While it will still be some time before we know what the rugby calendar will look like in 2020 due to the coronavirus pandemic, there have been suggestions aplenty regarding what we could expect from the compacted season.


One such suggestion would see New Zealand’s provincial competition again take pride of place in the rugby year.

The Mitre 10 Cup has fallen in prominence over the last decade, typically competing for the spotlight with Test rugby due to the congested calendar.

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In 2019, six rounds of action were completed before the Rugby World Cup took over the airwaves but there were also various international warm-ups taking place throughout those first weeks.

2018 was a similar story, with the Rugby Championship and the Mitre 10 Cup kicking off on the same weekend.

While this naturally has a direct impact on the viewership of the Mitre 10 Cup, the arguably bigger issue is that All Blacks are almost entirely absent from New Zealand’s oldest nationwide rugby competition.

Last year, Brad Weber, Liam Coltman, Atu Moli and Rieko Ioane were the only All Backs who travelled to the World Cup who notched up any game time for their provinces.


It was a similar situation the year prior with just a handful of players who were lacking in game time allowed to turn out for their provincial sides.

You have to look back to 2006 for the last time that All Blacks played any sort of meaningful role in what was then called the Air New Zealand Cup.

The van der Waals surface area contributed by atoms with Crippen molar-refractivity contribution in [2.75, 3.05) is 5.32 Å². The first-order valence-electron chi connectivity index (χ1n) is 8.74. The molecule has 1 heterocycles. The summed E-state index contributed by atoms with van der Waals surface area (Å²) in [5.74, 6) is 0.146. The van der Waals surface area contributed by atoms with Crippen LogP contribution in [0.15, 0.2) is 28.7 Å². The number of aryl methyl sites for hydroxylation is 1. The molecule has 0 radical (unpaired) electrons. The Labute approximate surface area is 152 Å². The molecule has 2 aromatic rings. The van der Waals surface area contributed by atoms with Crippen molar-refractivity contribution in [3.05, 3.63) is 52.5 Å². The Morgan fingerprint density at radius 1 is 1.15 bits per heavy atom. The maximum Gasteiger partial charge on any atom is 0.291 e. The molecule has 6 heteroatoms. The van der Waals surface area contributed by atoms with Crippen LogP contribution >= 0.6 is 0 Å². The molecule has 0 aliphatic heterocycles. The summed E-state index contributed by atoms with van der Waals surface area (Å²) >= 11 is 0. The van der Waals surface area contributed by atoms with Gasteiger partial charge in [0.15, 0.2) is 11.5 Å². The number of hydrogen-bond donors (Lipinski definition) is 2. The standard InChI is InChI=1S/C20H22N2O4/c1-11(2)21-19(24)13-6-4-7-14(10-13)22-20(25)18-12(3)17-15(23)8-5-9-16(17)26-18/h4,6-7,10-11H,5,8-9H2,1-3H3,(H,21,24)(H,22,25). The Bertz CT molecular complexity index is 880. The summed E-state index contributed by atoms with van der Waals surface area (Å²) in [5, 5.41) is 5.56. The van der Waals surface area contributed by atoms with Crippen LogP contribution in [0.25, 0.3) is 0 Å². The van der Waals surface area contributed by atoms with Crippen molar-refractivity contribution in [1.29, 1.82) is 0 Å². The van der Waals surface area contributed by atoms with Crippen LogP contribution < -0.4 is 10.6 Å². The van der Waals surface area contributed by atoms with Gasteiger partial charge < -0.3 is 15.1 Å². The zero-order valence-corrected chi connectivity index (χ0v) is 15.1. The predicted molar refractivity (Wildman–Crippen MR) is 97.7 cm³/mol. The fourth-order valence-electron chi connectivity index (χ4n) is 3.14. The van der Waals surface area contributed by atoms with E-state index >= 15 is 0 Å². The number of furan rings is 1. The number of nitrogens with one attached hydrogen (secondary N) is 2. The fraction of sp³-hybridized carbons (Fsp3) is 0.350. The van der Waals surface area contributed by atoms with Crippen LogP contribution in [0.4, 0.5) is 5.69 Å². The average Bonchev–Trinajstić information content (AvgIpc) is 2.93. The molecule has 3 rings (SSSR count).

In that year, the likes of Mils Muliaina, Sitiveni Sivivatu, Byron Kelleher and Keith Robinson faced up against Tana Umaga, Conrad Smith and Piri Weepu in the competition’s final.


This was only possible as the Super Rugby season was considerably shorter (16 weeks instead of 21), allowing the slightly more compact Tri-Nations (10 weeks instead of 14) to finish up with six rounds of action still go to in the Air New Zealand Cup.

It’s gotten to the point where many All Blacks’ provincial teams are token alliances used almost exclusively for marketing.

It was trumpeted as a fairly big deal when Kieran Read changed provinces from Canterbury to his native Counties Manukau back in 2017 but the All Blacks captain never donned Counties colours for anything other than promotional purposes.

That wouldn’t have been the case if the provincial season wasn’t now simply treated as a development competition.

Super Rugby could still take place in some form this year but at best we’re likely to see a New Zealand-only competition.

The alternative is to kick off the Mitre 10 Cup a little earlier in the year, whenever professional sports becomes viable once more, and welcome New Zealand’s top talent back into the provincial fold.

Yes, it’s only 30-odd extra players being added to a competition which sees upwards of 400 players already taking part, but it’s 30-odd of the best players – men who could not only lift their sides’ performances but also help mentor the many rookies in the early stages of their careers.